By: Shannon Ralph
My wife and I are planning a European trip. We are not now, nor have we ever been, seasoned world travelers. We do not have current passports. We do not possess a single frequent flyer mile between us. Our foreign country experience to date has been limited to Canadian border towns and sprawling resorts in the Bahamas, Jamaica, and Cancun. The closest we’ve come to a European excursion is watching “The Amazing Race” while eating Olive Garden leftovers on our couch. We’ve travelled a bit more within the U.S, but money and time and work and children have always conspired to keep us stateside.
This is about to change.
My family came to America from Scotland many, many years ago. I can trace my direct ancestry back to several kings of Scotland, including the beloved Robert the Bruce (a fact I immensely enjoy rubbing in the face of my decidedly plebeian wife with her German peasant stock ancestry). I have yearned for quite a while to visit Scotland to see firsthand where and how my ancestors lived and worked and fought and died. Thanks to “Outlander” (anyone else infatuated with 18th century fashion?), Disney’s “Brave” (I’ve seen it more times than I care to admit), and photos of Gerard Butler in a kilt (I love me a man in a kilt), I have romanticized the Scottish Highlands to the point that I have no choice now but to travel there. And soon.
We also intend to incorporate England into our travels because, you know…Harry Potter.
Our travel dates are not set as of yet, but we are deep in the throes of strategizing and saving for our trip. London, Oxford, Edinburgh, Oban, Inverness, the Isle of Skye. These are all places I will soon add to my limited list of traveled destinations—a list I fully intend to expand in the coming years.
When I tell people about our trip planning, many are surprised to learn that we plan to take our three children with us—to Scotland and England and anywhere else our future travels will lead us.
Wouldn’t you have more fun if you left the kids at home? But how are you going to enjoy the nightlife in London and Edinburgh if your kids are there? Wouldn’t the Scottish countryside be SO romantic without your children? Aren’t the kids going to slow you down?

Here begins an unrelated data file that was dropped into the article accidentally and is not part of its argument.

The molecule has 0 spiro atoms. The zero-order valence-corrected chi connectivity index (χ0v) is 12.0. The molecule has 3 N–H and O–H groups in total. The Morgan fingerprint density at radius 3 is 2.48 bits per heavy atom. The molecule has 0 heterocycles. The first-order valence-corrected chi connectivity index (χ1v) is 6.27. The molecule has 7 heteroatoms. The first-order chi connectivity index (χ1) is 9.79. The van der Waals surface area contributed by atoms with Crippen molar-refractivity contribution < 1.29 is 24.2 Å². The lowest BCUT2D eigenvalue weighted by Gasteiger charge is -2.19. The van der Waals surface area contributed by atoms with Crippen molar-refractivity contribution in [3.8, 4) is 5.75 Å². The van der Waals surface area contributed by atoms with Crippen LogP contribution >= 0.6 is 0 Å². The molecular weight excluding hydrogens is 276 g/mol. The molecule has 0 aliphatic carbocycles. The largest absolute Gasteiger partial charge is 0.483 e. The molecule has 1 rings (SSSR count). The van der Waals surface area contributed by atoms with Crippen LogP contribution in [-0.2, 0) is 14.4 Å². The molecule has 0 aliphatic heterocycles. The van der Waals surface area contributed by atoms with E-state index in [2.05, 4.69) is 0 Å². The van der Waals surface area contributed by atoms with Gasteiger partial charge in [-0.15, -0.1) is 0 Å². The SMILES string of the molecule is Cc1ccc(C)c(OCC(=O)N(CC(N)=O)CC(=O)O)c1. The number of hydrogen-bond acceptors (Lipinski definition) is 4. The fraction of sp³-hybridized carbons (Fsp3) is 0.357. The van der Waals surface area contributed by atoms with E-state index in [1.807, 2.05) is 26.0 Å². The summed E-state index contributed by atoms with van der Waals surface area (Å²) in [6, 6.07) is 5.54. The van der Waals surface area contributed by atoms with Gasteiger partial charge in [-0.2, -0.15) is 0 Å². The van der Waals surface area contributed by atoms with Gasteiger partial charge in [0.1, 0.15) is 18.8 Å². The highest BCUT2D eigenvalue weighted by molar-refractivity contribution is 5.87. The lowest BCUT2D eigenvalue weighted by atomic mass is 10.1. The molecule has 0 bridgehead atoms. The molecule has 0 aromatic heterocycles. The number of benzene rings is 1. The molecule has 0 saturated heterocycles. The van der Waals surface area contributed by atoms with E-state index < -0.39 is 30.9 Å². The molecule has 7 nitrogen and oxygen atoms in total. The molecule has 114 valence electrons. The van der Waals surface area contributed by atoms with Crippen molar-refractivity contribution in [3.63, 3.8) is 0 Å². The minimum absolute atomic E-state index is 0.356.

Perhaps some of these are true but, as far as I can see, the advantages of traveling with our children far outweigh any inconvenience they may pose. Below are 14 reasons that I am over-the-moon excited to travel with my children.
- To share with them the rewards of hard work. Totally lacking in a trust fund, and with no multi-million dollar inheritance in sight, we are saving for this trip as a family. It is a wonderful life lesson for my children to see our family cutting back, making sacrifices (I am still mourning my $5 lattes), and working hard to achieve a goal that is important to us. They deserve to enjoy the spoils of all our work as much as I do.
- To unplug and truly connect. As I am sure many of you can relate, our family life tends to revolve around our handheld electronics. We talk, we text, we play, we work, we read, and we learn on our devices. Though certainly convenient, technology can breed an insidious sort of disconnectedness. Travel provides an opportunity to reconnect over a shared experience that has nothing to do with technology. It provides a much needed break from the digital world.
- To make spectacular memories together. Like anyone, I want my children to have fond memories of their childhood. I want nothing more than for them to remember these days as brimming with fun, laughter, and adventure. What better way to make memories than traveling the world with your children?
- To learn about their heritage. Though I am proud to be an American, I have a huge desire to learn about my heritage. To know where I came from. How my Scottish ancestors lived. I believe we have an immense amount to learn from the victories and defeats of the people who came before us. I want my children to have a firm understanding of where they came from, so they are better prepared for the amazing places they are headed.
- To show them just how big the world is. It’s easy as Americans to mistakenly think of ourselves as the center of the universe. I want my children to understand just how big and varied and amazing the world is outside of our safe little Midwestern enclave.
- To see the world with curiosity, wonder, and imagination. There is a reason children are enthralled with Hogwarts and Narnia and Tattooine. These fictional places instill a sense of wonder because they are so very different from our children’s everyday experiences. But we don’t have to travel to a galaxy far, far away to capture our children’s imaginations. The real world can create this sense of wonder, too. Travel offers the opportunity to visit real places that are outside of our children’s norm. Outside of the realm of their everyday experiences. By visiting these places, we can foster the curiosity and wonder that is such a crucial part of childhood.